@Kadayi: Yes. Modular PSUs are just an awesome thing and should damn well be universal by now (sadly they aren't).

Kadayi
07-07-2012, 10:24 PM
I've got a regular 1TB HDD from the old rig, so I'm using that.

When it comes to installing windows just have the SSD attached initially. Once it's all configured then hook up the HDD on a reboot. It can mess your drive sequence up (so the SSD becomes D: rather than C:) if the windows installer detects an earlier install on an attached HDD I've found from experience.


I'd suggest getting a corsair psu though. I don't have any personal experience of coolermaster but I believe they have a reputation for not being as reliable.

I have a Corsair 650W modular: -

http://www.ebuyer.com/173104-corsair-650w-hx-modular-psu-cmpsu-650hxuk

Not cheap, but it's extremely quiet, has good cable options and has a 7 year warranty on it on top. I'd recommend it for sure.

duff
07-07-2012, 11:39 PM
Yeh you really, really, don't want to skimp out on the PSU. I's not as glamorous as your GPU or processor but if you fall into the trap of getting a cheap PSU, like I have, you can run into all sorts of reliability issues in a couple of years (especially if you upgrade to a hungry graphics card). I have a non-modular Corsair right now and all the cables come braided together which is really nice if you don't want to get a modular one.

Fumarole
08-07-2012, 12:25 AM
Fumarole, hows the system working out so far?It totally kicks ass. It boots to windows in 5-7 seconds and even the feared Shogun 2 loads battles in about 30-40 seconds. It runs everything I've thrown at it on max settings at 1920x1200 with excellent framerates. I spent $1,475 on it, retaining only my old case, data drive, monitor and mouse.

If you go with the Sabertooth be mindful of modular PSUs. In my experience they have large connectors and the Sabertooth's cooling/armor thingy may get in the way of a clean connection. I don't mind having the unnecessary cables attached to the PSU as I just tie them up and stuff them into the bay where my optical drive used to be.

Mistabashi
08-07-2012, 01:15 AM
Do not buy an OCZ Agility 3, it's one of the most unreliable SSDs on the market. Look at the Crucial, Intel, Samsung, or some of the newer Corsair & Kingston branded units.

Grizzly
08-07-2012, 12:07 PM
Yeh you really, really, don't want to skimp out on the PSU. I's not as glamorous as your GPU or processor but if you fall into the trap of getting a cheap PSU, like I have, you can run into all sorts of reliability issues in a couple of years (especially if you upgrade to a hungry graphics card). .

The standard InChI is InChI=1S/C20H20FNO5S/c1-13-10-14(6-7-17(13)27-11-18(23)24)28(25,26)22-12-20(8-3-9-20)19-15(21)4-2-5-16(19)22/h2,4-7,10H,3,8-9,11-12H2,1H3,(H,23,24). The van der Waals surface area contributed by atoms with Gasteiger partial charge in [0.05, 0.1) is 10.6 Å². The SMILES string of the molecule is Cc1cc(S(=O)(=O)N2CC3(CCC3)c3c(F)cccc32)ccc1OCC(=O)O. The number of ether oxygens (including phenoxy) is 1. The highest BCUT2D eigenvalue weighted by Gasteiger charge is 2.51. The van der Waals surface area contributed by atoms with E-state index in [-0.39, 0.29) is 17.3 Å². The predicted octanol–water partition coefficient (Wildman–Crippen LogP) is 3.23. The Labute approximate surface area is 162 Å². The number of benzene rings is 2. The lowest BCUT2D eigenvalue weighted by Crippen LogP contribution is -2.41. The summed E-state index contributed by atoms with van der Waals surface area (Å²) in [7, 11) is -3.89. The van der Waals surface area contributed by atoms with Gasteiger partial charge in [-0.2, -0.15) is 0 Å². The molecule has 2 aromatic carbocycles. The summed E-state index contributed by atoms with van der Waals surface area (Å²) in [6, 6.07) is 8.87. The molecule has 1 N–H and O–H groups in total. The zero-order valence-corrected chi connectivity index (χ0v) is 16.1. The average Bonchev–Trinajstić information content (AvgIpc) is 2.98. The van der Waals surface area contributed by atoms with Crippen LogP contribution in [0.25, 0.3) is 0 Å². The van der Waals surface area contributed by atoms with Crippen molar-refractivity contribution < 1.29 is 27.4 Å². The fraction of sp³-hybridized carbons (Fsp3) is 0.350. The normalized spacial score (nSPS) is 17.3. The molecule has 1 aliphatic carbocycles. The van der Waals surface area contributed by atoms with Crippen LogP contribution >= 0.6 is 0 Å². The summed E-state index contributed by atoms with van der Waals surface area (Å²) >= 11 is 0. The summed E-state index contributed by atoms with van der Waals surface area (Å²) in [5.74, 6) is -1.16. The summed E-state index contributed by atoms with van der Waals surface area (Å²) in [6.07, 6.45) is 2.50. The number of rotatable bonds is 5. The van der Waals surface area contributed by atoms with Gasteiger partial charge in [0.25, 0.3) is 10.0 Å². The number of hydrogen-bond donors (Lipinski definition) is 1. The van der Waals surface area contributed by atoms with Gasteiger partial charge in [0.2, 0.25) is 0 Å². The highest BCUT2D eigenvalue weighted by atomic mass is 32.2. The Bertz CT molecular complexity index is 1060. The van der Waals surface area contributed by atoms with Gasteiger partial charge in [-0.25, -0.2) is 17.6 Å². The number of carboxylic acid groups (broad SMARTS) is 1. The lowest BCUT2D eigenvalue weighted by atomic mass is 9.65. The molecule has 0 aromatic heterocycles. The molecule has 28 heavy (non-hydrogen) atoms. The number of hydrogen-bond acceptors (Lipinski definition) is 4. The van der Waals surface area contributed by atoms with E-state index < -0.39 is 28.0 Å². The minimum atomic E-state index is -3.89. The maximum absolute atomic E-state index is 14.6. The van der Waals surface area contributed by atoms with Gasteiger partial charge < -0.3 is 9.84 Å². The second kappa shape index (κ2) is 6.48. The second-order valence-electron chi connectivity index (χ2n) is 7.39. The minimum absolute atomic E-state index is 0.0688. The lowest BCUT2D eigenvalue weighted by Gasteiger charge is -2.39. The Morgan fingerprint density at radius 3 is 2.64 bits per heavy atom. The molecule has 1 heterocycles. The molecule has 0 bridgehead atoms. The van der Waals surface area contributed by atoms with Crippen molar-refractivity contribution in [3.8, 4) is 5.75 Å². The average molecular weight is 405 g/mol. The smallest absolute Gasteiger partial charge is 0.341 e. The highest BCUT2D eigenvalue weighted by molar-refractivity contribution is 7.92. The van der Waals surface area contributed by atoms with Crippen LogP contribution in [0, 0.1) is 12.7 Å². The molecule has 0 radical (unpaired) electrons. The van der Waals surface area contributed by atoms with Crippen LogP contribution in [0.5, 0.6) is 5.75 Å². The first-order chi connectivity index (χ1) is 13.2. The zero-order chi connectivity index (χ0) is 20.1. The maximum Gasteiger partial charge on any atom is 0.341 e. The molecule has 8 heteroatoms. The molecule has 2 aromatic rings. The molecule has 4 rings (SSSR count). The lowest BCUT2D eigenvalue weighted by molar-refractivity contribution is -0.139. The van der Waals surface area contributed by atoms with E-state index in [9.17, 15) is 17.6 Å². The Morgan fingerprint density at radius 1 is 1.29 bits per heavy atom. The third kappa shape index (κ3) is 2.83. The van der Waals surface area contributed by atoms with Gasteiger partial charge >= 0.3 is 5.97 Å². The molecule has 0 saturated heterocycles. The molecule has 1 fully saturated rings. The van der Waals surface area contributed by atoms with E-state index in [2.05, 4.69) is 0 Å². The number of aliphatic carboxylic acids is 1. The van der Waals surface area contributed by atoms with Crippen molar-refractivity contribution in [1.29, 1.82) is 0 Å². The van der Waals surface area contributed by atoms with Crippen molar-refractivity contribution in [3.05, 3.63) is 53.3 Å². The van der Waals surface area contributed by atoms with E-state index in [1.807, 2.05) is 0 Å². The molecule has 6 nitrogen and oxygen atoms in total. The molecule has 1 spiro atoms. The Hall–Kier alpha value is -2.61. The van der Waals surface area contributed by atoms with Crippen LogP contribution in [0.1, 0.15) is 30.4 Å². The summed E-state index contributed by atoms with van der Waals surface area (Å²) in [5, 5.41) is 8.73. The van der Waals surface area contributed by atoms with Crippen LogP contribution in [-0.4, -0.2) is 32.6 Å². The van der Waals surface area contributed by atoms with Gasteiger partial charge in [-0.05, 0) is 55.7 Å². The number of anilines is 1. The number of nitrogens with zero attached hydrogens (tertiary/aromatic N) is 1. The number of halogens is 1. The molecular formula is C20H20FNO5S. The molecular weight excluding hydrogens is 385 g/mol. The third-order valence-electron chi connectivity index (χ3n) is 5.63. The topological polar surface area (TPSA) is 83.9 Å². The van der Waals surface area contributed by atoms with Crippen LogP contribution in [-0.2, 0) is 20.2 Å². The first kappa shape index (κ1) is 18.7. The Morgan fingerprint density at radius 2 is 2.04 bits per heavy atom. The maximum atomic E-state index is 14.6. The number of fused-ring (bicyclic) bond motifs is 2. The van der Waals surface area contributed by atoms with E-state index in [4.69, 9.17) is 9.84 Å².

I absolutely second this. When an PSU goes down whilst you are using your PC, it can AND WILL set off a chain reaction, frying some of your other system components as well (this has happened to us several times and it is NOT FUN). So for the sake of saving money, forget about any budgets you have set yourself and get yourself the most awesome PSU you can get. The one Kedayi recommended looks good, especially due to the long warrenty.

I also recommend getting the Sandy Bridge over the Ivy Bridge. The Ivy bridges advantage does not lie in speed, but in power consumption - the Ivy bridges can do the same thing as the sandy bridges but require less power to do so. They do however, for some reason, run a lot warmer then the sandy bridges. The sandy's are both cheaper and cooler, which is all that matters to your system.


The graphics card does somewhat seem like overkill, but I quite want this thing to have some oomph, and I'd prefer to spend the money now, whilst I still have it, than buy something with a view to upgrading for the same cost again, in a year or two. .

If I had your amount of money I would buy an 670 as well. Quite sure that thing will be able to last for quite a while.

FriendlyFire
08-07-2012, 06:58 PM
Whichever particular model you end up choosing, keep in mind that AMD's drivers are, quite frankly, abysmal. I've used Nvidia's drivers back in the 8800GTX days and am using AMD's drivers now and AMD is still lacking features that Nvidia had back then. I still can't get my monitor configuration to stick properly for goodness's sake!

laneford
08-07-2012, 09:57 PM
Ok so...

Here's what I'm now thinking. Same as in the first post except,

Mobo: Gigabyte GA-Z77-D3H Socket 1155

SSD: Samsung 256GB 830 Series SSD Kit

PSU: Corsair TXM 650W Modular PSU (is 650w enough here?)

This puts me at almost exactly a grand. (Just over) Which would be excellent. Less so if you guys think I don't need the extra cpu fan, or can find me a good one for cheaper than 40 (which is how much the zalman is)

Regarding the i5 2500k, there's only an 8 difference between that one and the i5 3750k which I had down originally. So I figure I might as well stick with that, unless that's a mistake for some other reason.

Feldspar
08-07-2012, 10:05 PM
This puts me at almost exactly a grand. (Just over) Which would be excellent. Less so if you guys think I don't need the extra cpu fan, or can find me a good one for cheaper than 40 (which is how much the zalman is)